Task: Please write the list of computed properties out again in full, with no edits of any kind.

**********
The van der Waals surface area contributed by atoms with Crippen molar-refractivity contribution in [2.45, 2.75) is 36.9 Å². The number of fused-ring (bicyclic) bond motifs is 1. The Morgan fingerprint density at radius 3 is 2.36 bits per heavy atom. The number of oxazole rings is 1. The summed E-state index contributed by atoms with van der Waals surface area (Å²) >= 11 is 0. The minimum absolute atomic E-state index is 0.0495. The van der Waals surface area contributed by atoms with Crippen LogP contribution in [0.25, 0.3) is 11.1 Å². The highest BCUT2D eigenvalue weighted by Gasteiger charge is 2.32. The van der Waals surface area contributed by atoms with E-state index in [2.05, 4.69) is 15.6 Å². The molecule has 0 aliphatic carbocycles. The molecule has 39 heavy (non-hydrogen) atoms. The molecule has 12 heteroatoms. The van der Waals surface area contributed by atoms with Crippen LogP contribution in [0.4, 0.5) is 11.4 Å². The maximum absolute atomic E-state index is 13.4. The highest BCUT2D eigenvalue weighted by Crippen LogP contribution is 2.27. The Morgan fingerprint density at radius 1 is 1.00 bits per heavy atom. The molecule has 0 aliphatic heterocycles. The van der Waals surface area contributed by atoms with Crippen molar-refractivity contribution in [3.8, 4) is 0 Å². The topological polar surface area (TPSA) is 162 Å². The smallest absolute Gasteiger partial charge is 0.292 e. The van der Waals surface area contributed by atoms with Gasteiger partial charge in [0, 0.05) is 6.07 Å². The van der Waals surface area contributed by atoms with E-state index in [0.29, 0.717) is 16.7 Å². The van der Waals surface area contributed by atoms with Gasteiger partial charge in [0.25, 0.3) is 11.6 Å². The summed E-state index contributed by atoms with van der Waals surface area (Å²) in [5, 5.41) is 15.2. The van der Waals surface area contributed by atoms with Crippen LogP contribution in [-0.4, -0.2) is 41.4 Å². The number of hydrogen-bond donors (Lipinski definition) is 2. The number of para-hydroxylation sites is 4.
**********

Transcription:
The van der Waals surface area contributed by atoms with Crippen molar-refractivity contribution in [2.45, 2.75) is 36.9 Å². The number of fused-ring (bicyclic) bond motifs is 1. The Morgan fingerprint density at radius 3 is 2.36 bits per heavy atom. The number of oxazole rings is 1. The summed E-state index contributed by atoms with van der Waals surface area (Å²) >= 11 is 0. The minimum absolute atomic E-state index is 0.0495. The van der Waals surface area contributed by atoms with Crippen LogP contribution in [0.25, 0.3) is 11.1 Å². The highest BCUT2D eigenvalue weighted by Gasteiger charge is 2.32. The van der Waals surface area contributed by atoms with E-state index in [2.05, 4.69) is 15.6 Å². The molecule has 0 aliphatic carbocycles. The molecule has 39 heavy (non-hydrogen) atoms. The molecule has 12 heteroatoms. The van der Waals surface area contributed by atoms with Crippen LogP contribution in [0.4, 0.5) is 11.4 Å². The maximum absolute atomic E-state index is 13.4. The highest BCUT2D eigenvalue weighted by Crippen LogP contribution is 2.27. The Morgan fingerprint density at radius 1 is 1.00 bits per heavy atom. The molecule has 0 aliphatic heterocycles. The van der Waals surface area contributed by atoms with Crippen molar-refractivity contribution in [3.8, 4) is 0 Å². The topological polar surface area (TPSA) is 162 Å². The smallest absolute Gasteiger partial charge is 0.292 e. The van der Waals surface area contributed by atoms with Gasteiger partial charge in [0, 0.05) is 6.07 Å². The van der Waals surface area contributed by atoms with E-state index in [0.29, 0.717) is 16.7 Å². The van der Waals surface area contributed by atoms with Gasteiger partial charge in [0.25, 0.3) is 11.6 Å². The summed E-state index contributed by atoms with van der Waals surface area (Å²) in [5, 5.41) is 15.2. The van der Waals surface area contributed by atoms with Crippen LogP contribution in [-0.4, -0.2) is 41.4 Å². The number of hydrogen-bond donors (Lipinski definition) is 2. The number of para-hydroxylation sites is 4.